has, where applicable willfully failed to comply with the procedure specified in the trade union Act in relation to the reporting and settlement of trade disputes;
He may by order published in the Federal Gazette proscribe the trade union or association. Under section 7 (1) (vi) of the Trade Disputes (Essential Service) Act, Essential Service is defined to include Educational services at primary, secondary or tertiary institution. In view of the above, it is only the president of the Federal Republic of Nigeria who has the power to proscribe ASUU, if their act is calculated to be a disrupt to a smooth running of essential service which education is one. However, the power vested ian the president by the Act is a discretionary one, which the president may or may not exercise, since it is discretionary. In a case where the president wishes to exercise its power, there are condition precedents which must exist before he can do so, which conditions are to wit:


the employees must be in essential service;
the act of the employees must be calculated to disrupt the smooth running of essential service;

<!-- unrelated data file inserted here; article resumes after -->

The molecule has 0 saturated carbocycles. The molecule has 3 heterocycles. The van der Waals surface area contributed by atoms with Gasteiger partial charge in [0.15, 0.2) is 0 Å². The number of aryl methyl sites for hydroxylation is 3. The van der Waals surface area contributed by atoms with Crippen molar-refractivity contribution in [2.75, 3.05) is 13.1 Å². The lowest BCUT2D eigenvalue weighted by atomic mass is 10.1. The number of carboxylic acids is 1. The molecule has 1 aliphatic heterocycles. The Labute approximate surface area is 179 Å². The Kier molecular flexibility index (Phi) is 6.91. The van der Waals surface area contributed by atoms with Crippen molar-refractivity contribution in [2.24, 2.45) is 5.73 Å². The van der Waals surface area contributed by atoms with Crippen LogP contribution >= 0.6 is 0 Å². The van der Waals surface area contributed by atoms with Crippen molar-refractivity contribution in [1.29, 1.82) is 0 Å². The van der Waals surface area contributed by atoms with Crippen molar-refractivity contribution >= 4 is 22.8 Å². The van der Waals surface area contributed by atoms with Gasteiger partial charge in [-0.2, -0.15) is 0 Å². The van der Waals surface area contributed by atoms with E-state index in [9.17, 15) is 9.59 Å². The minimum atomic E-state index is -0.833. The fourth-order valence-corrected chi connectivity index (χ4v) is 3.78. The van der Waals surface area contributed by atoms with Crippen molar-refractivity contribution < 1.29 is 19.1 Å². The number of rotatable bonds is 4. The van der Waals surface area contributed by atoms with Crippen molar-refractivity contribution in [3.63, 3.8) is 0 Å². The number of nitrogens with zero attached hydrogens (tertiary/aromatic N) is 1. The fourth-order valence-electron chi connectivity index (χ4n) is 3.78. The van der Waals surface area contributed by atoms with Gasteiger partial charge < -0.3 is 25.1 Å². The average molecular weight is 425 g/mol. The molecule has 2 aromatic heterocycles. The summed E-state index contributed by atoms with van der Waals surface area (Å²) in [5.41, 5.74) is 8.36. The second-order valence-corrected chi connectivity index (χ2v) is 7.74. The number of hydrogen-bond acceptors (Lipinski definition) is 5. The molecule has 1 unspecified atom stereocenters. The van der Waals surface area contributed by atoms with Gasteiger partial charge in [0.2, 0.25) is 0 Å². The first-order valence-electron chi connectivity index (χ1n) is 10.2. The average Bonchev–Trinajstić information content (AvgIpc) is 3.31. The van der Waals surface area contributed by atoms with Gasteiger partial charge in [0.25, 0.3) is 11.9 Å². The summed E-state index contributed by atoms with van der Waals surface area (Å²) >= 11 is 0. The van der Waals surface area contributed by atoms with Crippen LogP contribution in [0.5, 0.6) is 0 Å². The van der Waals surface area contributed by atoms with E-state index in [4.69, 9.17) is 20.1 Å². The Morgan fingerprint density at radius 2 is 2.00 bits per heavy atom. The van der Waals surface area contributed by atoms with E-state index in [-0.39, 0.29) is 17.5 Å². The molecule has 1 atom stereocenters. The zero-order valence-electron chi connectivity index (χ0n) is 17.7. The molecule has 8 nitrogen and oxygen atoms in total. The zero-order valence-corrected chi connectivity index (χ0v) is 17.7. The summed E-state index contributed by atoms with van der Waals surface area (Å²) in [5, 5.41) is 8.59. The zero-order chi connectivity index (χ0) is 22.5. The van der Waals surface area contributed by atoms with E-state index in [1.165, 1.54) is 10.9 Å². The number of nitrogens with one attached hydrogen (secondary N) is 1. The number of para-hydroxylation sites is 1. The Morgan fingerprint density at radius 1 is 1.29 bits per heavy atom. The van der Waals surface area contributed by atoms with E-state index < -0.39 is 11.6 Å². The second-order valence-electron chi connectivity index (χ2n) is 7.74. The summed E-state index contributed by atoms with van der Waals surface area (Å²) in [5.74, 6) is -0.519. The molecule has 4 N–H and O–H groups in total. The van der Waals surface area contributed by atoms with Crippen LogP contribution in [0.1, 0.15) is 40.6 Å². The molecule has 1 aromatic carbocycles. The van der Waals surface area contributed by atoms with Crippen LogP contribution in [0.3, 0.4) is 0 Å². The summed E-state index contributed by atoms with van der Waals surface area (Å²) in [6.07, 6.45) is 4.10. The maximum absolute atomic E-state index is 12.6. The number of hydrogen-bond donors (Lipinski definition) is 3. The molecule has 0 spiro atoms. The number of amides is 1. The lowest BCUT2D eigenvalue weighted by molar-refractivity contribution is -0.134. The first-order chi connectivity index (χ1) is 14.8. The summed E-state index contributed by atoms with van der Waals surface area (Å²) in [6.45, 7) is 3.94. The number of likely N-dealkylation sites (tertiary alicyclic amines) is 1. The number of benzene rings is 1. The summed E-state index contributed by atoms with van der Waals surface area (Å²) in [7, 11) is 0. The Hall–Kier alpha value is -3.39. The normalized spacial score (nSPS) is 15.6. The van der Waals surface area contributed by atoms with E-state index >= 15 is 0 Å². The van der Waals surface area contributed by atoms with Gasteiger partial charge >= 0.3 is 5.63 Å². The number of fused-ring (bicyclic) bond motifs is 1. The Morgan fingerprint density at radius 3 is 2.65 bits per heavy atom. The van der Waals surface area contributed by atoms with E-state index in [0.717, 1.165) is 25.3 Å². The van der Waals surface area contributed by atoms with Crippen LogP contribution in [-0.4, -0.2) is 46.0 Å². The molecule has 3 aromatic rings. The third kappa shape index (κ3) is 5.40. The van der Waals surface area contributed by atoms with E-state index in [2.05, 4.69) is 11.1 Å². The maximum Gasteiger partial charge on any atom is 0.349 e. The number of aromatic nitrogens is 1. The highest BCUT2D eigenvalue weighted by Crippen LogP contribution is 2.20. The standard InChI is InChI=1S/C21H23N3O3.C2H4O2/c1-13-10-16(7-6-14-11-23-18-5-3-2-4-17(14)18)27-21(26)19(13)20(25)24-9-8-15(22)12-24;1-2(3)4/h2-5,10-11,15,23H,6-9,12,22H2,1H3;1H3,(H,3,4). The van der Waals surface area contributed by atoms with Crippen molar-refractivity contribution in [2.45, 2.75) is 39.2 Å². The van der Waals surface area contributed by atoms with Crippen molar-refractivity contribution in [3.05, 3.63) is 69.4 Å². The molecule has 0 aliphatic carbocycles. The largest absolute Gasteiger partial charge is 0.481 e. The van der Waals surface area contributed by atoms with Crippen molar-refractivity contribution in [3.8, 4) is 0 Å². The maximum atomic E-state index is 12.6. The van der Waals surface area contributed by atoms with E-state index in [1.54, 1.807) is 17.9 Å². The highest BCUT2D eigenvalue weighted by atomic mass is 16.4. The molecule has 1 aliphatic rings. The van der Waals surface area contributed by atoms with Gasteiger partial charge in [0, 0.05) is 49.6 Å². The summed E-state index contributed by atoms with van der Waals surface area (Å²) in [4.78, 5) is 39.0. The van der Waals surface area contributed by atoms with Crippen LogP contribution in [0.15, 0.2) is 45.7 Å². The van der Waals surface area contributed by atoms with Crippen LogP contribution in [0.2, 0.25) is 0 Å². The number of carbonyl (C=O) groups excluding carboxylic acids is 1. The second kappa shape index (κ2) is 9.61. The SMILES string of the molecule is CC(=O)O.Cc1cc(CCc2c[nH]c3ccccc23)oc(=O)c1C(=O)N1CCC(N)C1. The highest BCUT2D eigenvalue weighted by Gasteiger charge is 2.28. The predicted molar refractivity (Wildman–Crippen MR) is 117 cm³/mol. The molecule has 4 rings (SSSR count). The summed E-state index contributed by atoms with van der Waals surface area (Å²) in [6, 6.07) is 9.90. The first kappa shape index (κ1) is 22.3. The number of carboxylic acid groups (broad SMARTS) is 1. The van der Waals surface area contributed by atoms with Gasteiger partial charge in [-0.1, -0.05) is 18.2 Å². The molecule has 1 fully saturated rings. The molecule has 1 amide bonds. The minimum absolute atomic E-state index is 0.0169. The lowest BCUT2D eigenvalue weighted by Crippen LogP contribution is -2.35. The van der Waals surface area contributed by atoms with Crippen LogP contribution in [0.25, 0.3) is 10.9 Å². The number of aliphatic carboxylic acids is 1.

the union or employees must have willfully failed to comply with the procedure prescribed in reporting and settlement of the disputes in the Trade Disputes Act.
It is only when the president is satisfied with the abovementioned condition precedents that he can decide whether to exercise its discretionary power or not.

To this end, we therefore humbly submit that a Governor of a State lacks the legal power to proscribe any association or union. Hence, the Ultimatum of His Excellency Engr. David Nweze Umahi to proscribe the Academic Staff of EBSU from ASUU is ultra vires, null and void and of no legal effect whatsoever, reason being the doctrine of nemo dat quod mon habet – no one gives what he does not have.


Therefore, having legally x-rayed the legal rights of both parties, either of them can always resort to the legal remedies available to him and not otherwise.

About the Author
Ezekiel N. Nworie, a 400 level student of Law at Ebonyi State University, Abakaliki, Nigeria. For your contributions WhatsApp +2348140403376 or email: [email protected]